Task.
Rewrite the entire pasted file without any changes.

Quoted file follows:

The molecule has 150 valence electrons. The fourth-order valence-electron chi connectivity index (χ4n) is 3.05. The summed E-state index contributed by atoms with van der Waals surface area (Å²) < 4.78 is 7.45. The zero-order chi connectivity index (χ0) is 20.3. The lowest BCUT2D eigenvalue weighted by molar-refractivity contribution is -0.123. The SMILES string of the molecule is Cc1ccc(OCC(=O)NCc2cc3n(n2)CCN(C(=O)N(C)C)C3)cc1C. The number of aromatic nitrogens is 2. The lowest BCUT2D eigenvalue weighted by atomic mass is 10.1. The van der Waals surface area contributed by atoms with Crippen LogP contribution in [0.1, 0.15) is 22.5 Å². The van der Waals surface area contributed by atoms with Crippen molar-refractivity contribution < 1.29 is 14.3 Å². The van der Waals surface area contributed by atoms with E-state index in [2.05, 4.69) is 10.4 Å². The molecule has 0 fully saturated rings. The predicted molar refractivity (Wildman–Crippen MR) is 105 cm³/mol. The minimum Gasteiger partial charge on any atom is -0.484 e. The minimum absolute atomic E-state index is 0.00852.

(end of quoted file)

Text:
The molecule has 150 valence electrons. The fourth-order valence-electron chi connectivity index (χ4n) is 3.05. The summed E-state index contributed by atoms with van der Waals surface area (Å²) < 4.78 is 7.45. The zero-order chi connectivity index (χ0) is 20.3. The lowest BCUT2D eigenvalue weighted by molar-refractivity contribution is -0.123. The SMILES string of the molecule is Cc1ccc(OCC(=O)NCc2cc3n(n2)CCN(C(=O)N(C)C)C3)cc1C. The number of aromatic nitrogens is 2. The lowest BCUT2D eigenvalue weighted by atomic mass is 10.1. The van der Waals surface area contributed by atoms with Crippen LogP contribution in [0.1, 0.15) is 22.5 Å². The van der Waals surface area contributed by atoms with Crippen molar-refractivity contribution < 1.29 is 14.3 Å². The van der Waals surface area contributed by atoms with E-state index in [2.05, 4.69) is 10.4 Å². The molecule has 0 fully saturated rings. The predicted molar refractivity (Wildman–Crippen MR) is 105 cm³/mol. The minimum Gasteiger partial charge on any atom is -0.484 e. The minimum absolute atomic E-state index is 0.00852.